When I invented inner classes.

Over the years I've invented a number of useful things. Unfortunately, much of the time, someone else did it first. One I'm quite proud of is dynamic register renaming, which I invented in 1989, many years after engineers at IBM had.

A couple of months ago I decided to look at the report I had written as my undergraduate thesis. It was on the design and implementation of an object-oriented language. This was in 1985 and interest in object orientation was just starting to rise after years of O-O being an obscure field with small groups of enthusiasts using SmallTalk and Simula. Nineteen-eighty-five was the year C++ was released commercially by Bell Labs. Even 6 years later, the first edition of Booch's Object Oriented Design with Applications was largely about how to do O-O design and then implement in a non-O-O language such as Ada (which, at the time, was not object-oriented).

Anyway, reading my report, I was struck by the fact that I had invented inner classes. Somewhat dismaying was that I had not only invented inner classes, I had also apparently failed to notice that I had done so: at least they get no special mention in the report. Indeed when Java introduced inner classes in 1997 or 1998, I saw them as a cool new idea, completely missing the fact that I had invented the same thing myself.

Then, a few days ago, I was struck by a very worrying thought: What if I had not only invented inner classes and failed to notice, but had been the first to invent them and failed to publish! After a bit of looking about I realized that this was not the case. Simula seems to have had them since at least 1973 and the Beta language also had them.

You might wonder how I managed to invent something, but not notice. This language was essentially an O-O extension of a language very similar to a statically scoped Lisp -- but with a nicer syntax. Functions were written as lambda-expressions, which evaluated to closures, which carried with them the context in which the lambda expression was evaluated. A context is simply a mapping from identifiers to locations, together with a pointer to a parent context. Thus, within a lambda expression written within another lambda expression, the parameters and other variables of the outer lambda expression could be referred to within the inner lambda expression -- just as in Scheme or Common Lisp. For example, the following defines a function that computes the composition of its arguments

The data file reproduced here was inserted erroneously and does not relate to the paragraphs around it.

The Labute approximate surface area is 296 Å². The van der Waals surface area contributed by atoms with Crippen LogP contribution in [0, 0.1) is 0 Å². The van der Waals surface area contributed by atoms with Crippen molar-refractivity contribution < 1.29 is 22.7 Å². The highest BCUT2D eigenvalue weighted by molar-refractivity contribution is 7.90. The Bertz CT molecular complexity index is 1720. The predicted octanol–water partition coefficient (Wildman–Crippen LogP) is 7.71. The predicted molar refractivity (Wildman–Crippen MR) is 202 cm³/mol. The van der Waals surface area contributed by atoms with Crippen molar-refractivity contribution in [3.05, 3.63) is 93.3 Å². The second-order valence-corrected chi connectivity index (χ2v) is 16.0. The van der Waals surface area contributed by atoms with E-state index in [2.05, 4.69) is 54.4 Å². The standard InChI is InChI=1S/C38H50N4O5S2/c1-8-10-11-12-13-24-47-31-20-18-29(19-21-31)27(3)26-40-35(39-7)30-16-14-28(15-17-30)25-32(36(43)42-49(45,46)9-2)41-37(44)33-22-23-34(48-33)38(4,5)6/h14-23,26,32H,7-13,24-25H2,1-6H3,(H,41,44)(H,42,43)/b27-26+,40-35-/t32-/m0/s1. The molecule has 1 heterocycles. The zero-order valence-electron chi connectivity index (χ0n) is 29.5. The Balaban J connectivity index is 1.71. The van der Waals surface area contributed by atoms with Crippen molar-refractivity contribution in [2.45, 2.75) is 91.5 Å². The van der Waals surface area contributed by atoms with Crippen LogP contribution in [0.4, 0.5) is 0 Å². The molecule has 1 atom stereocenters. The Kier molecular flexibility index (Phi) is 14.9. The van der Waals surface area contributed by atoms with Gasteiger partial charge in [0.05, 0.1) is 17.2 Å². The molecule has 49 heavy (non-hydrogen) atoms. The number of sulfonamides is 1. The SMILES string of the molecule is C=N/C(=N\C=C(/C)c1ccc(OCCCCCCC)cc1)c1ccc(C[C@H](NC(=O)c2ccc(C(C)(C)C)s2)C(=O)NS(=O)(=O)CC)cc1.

var compose <= (fn (f, g) (fn (x) f(g(x)) fn) fn);

(The <= means permanent assignment.) Classes were essentially lambda expressions that implicitly returned a copy of their context as their value. Objects were just copies of contexts.  (The advantage of making a copy is that the parent pointer is not needed in the object. Thus, in simple cases, such as an object with no methods, the context and its parent could be potentially garbage collected, even if the object was not. The object and the original context share the same locations of course.) Methods were simply lambda expressions evaluated within a class, and thus, when a method was called, it could refer to the locations of the object which were shared with its context.

    var Counter <= (class {init}
                var k <- init ;
                var incr <= (fn() k <- k+1 fn)
                var get <= (fn () k fn) 
            class) ;
    var counterObj <= Counter{0} ; 

(the <- means assignment. I used curly braces for constructor parameter and argument lists, so that allocation expressions look different from function applications.)

Given this, a class written within a class or a class within a lambda expression just works. It would have been extra work to design and implement the language so that it didn't have inner classes. Unlike Java (but like Scala), there was no restriction that all local variables captured be constants (final in Java lingo). This is because I was using trees of contexts already. Contexts were garbage collected when no longer needed, rather than being explicitly de-allocated like the frames on the Java stack.  I was aware of the inefficiency of this scheme, but figured that a compiler could optimize by keeping variables that could not outlive their function invocation on a stack and all others on the heap.